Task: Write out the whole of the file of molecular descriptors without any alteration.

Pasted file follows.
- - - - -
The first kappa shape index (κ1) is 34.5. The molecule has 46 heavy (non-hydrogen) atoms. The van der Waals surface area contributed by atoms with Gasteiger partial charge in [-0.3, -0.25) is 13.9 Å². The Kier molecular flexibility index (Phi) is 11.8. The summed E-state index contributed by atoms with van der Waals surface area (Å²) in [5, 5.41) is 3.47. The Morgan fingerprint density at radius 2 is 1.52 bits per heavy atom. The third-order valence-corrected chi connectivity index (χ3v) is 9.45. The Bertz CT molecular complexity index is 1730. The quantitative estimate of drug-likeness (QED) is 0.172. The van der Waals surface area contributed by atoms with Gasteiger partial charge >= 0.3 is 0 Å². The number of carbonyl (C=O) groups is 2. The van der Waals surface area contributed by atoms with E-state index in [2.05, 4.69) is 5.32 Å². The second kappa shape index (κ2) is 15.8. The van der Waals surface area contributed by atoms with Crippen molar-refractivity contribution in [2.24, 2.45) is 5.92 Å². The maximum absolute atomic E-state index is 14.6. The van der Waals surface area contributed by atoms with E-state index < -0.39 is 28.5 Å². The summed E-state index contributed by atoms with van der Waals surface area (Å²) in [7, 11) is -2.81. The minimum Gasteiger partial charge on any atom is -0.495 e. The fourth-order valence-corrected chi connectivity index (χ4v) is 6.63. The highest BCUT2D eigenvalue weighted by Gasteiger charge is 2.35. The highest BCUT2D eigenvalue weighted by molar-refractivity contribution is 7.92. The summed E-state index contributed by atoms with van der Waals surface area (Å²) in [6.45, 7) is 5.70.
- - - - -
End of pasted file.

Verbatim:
The first kappa shape index (κ1) is 34.5. The molecule has 46 heavy (non-hydrogen) atoms. The van der Waals surface area contributed by atoms with Gasteiger partial charge in [-0.3, -0.25) is 13.9 Å². The Kier molecular flexibility index (Phi) is 11.8. The summed E-state index contributed by atoms with van der Waals surface area (Å²) in [5, 5.41) is 3.47. The Morgan fingerprint density at radius 2 is 1.52 bits per heavy atom. The third-order valence-corrected chi connectivity index (χ3v) is 9.45. The Bertz CT molecular complexity index is 1730. The quantitative estimate of drug-likeness (QED) is 0.172. The van der Waals surface area contributed by atoms with Gasteiger partial charge >= 0.3 is 0 Å². The number of carbonyl (C=O) groups is 2. The van der Waals surface area contributed by atoms with E-state index in [2.05, 4.69) is 5.32 Å². The second kappa shape index (κ2) is 15.8. The van der Waals surface area contributed by atoms with Crippen molar-refractivity contribution in [2.24, 2.45) is 5.92 Å². The maximum absolute atomic E-state index is 14.6. The van der Waals surface area contributed by atoms with E-state index < -0.39 is 28.5 Å². The summed E-state index contributed by atoms with van der Waals surface area (Å²) in [7, 11) is -2.81. The minimum Gasteiger partial charge on any atom is -0.495 e. The fourth-order valence-corrected chi connectivity index (χ4v) is 6.63. The highest BCUT2D eigenvalue weighted by Gasteiger charge is 2.35. The highest BCUT2D eigenvalue weighted by molar-refractivity contribution is 7.92. The summed E-state index contributed by atoms with van der Waals surface area (Å²) in [6.45, 7) is 5.70.